Additionally, pediatric dentists are trained to recognize problems that don’t generally affect adult teeth, such as dental developmental issues, and root canals on new adult teeth that are not yet fully formed. They also have the option of doing postgraduate training in children’s hospitals for even further specialization and experience, and they usually place particular emphasis on age-appropriate communication and winning the trust of parents. For example, if your 4-year-old needs a dental procedure but is crying and won’t sit still, chances are that a pediatric dentist has been there and done that hundreds of times before. They know what to do and say to get your kid to sit calmly while they work.

Choosing a Pediatric Dentist

Choosing a pediatric dentist is much like choosing any other dentist or medical professional for your child. We recommend starting with our dentist finder tool to locate a dentist near you.

In addition to this tool, we have found that referrals from people you know and trust are also a good way to decide who to see. Ask your friends, neighbors, family members, or coworkers which pediatric dentist they take their child to. What do they like about him or her? Are the staff helpful and polite? Is the office kid-friendly? Do the dentist and staff engage with your child in a friendly and positive manner? All of these questions will help you determine which dentist to choose. You can also schedule a visit to the office of a dentist you are considering, to see whether they might be a good fit for your child and you.

Pediatric Dentist or General Family Dentist?

pediatric dentist (kid's dentist) helping a young girl in the dentist's chair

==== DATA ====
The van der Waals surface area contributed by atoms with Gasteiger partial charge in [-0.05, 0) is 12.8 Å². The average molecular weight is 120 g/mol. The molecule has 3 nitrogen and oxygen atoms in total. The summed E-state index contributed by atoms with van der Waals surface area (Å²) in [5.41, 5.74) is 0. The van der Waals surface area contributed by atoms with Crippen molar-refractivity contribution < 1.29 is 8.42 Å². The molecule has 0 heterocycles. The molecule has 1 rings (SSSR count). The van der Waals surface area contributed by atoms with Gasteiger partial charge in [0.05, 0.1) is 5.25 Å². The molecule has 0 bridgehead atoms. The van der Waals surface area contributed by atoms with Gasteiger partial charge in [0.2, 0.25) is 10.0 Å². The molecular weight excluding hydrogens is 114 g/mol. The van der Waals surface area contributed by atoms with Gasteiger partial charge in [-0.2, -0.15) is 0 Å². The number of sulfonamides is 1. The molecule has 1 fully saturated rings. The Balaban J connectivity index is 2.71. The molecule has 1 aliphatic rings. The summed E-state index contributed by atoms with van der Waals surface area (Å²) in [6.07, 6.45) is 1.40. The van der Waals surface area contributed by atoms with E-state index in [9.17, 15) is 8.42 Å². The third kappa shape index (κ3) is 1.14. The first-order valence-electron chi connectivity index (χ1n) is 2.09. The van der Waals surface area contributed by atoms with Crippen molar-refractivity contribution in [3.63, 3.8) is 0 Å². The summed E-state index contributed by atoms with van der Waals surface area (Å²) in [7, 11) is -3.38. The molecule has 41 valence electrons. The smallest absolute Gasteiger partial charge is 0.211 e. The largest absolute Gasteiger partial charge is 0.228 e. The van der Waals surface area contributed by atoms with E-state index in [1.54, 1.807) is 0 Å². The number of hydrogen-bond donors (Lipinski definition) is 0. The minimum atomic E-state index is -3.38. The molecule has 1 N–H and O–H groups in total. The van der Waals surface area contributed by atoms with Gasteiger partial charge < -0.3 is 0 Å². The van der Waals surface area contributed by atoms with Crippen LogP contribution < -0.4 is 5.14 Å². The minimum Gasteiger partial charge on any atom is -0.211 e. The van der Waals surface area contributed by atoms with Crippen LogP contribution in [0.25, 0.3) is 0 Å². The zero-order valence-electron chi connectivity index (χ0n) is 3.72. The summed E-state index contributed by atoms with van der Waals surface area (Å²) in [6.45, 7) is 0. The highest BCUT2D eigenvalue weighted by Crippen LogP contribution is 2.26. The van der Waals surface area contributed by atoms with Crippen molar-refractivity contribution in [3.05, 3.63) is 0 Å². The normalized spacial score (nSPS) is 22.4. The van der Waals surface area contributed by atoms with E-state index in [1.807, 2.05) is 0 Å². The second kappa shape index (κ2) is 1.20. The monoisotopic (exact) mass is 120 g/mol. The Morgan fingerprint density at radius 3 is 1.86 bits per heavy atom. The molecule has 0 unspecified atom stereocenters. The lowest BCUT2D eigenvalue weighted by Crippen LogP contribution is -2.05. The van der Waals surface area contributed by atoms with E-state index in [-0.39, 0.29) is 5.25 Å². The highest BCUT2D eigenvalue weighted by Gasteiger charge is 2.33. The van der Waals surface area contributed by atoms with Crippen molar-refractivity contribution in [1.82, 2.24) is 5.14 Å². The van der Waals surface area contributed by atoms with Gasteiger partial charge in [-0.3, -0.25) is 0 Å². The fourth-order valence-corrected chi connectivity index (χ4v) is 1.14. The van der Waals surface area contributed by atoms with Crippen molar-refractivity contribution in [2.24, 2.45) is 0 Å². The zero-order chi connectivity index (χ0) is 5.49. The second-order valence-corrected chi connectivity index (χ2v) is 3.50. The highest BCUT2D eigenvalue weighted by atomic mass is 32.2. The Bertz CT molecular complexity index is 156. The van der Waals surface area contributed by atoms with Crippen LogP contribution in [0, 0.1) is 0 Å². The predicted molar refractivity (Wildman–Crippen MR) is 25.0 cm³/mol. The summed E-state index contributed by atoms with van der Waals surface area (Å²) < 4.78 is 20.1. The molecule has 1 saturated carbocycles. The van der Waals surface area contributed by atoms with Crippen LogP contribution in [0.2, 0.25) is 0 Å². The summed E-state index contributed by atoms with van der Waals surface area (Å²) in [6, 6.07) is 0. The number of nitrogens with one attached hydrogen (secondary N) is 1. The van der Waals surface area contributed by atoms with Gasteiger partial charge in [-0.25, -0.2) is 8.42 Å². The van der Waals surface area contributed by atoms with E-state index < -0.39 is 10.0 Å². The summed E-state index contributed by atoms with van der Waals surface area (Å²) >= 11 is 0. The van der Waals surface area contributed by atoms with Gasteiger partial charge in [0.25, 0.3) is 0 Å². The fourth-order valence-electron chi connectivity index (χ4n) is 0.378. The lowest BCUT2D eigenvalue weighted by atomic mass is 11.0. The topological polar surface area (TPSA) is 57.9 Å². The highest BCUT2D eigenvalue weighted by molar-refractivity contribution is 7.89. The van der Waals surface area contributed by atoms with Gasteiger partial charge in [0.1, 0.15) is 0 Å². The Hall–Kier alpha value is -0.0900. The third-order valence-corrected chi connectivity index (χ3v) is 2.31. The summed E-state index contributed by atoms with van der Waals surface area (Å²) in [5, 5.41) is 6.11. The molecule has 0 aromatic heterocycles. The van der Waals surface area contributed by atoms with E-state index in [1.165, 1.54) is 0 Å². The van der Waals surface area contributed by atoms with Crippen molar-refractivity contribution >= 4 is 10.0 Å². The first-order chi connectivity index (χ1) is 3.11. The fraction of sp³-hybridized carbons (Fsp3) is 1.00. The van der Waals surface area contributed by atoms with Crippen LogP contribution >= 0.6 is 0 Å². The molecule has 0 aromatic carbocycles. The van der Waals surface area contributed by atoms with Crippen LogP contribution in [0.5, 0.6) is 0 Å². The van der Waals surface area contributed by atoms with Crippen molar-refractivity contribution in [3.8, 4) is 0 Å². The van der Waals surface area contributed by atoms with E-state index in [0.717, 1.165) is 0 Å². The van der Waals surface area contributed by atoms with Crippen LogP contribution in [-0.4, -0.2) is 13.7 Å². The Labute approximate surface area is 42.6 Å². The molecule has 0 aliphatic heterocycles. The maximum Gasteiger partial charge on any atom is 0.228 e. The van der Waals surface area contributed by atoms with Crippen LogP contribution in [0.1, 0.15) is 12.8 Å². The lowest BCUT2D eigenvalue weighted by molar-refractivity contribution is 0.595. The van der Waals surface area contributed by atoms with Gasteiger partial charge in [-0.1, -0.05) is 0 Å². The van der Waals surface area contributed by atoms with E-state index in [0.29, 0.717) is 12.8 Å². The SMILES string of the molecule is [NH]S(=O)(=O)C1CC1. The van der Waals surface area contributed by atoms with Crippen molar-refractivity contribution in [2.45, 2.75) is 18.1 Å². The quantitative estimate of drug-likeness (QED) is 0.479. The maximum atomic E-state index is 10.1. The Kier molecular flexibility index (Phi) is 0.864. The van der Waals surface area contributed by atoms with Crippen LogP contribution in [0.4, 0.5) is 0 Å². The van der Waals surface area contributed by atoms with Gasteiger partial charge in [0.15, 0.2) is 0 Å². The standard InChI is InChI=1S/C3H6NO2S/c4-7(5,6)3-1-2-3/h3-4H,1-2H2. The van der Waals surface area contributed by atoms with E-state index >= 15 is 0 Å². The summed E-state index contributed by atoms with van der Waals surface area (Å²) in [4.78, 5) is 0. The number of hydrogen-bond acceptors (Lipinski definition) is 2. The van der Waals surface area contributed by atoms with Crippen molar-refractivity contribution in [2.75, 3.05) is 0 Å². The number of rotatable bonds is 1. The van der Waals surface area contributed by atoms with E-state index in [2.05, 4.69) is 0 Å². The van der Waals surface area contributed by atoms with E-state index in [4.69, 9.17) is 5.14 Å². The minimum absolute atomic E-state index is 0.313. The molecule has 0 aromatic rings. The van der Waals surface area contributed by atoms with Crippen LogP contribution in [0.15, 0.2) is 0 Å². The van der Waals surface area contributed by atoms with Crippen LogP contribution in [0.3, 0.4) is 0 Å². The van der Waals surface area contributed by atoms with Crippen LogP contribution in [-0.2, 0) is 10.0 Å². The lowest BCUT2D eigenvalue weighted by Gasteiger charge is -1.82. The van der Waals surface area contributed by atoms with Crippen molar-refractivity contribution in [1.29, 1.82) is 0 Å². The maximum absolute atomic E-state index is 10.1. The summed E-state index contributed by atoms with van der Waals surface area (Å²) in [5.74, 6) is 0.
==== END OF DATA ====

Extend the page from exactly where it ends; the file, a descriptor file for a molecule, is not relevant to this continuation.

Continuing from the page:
Some general dentists have basic training in pediatric dentistry and will advertise themselves as a “family dentist.” They typically accept patients of any age. Although family dentistry is not a recognized subfield by itself, many family dentists have the talent and experience to work with children, too.

Deciding whether to take your child to a pediatric dentist or a family dentist is ultimately up to you, based on your child’s needs. Here are some of the things that should factor into your decision:

  • Specialization. How important is it to you that your child sees a dentist that specializes in children, rather than one who treats children but does not make it their sole focus? As we discussed, a pediatric dentist makes creating a kid-friendly space a top priority. Because pediatric dentistry is a specialty, prices may be higher than a regular dentist. Ask about the cost of treatment and insurance coverage.
  • Convenience. If you or another family member is already seeing a dentist who treats both children and adults, the convenience factor of being able to take everyone in the family to the same dentist may play a role in your decision.
  • Continuity. With a pediatric dentist, your child will eventually age out of their practice and will need to switch to a general dentist at around age 18. With a general dentist, however, your child can continue seeing the same practitioner for many years.

Every parent wants what’s best for their child. Whether they choose a pediatric specialist or a family dentist for their kids, the most important thing is to protect their dental health. Teaching good oral hygiene habits of regular brushing and flossing will start them out with the basics. Finding a dental professional whom they like and trust will help them keep their teeth healthy for years to come.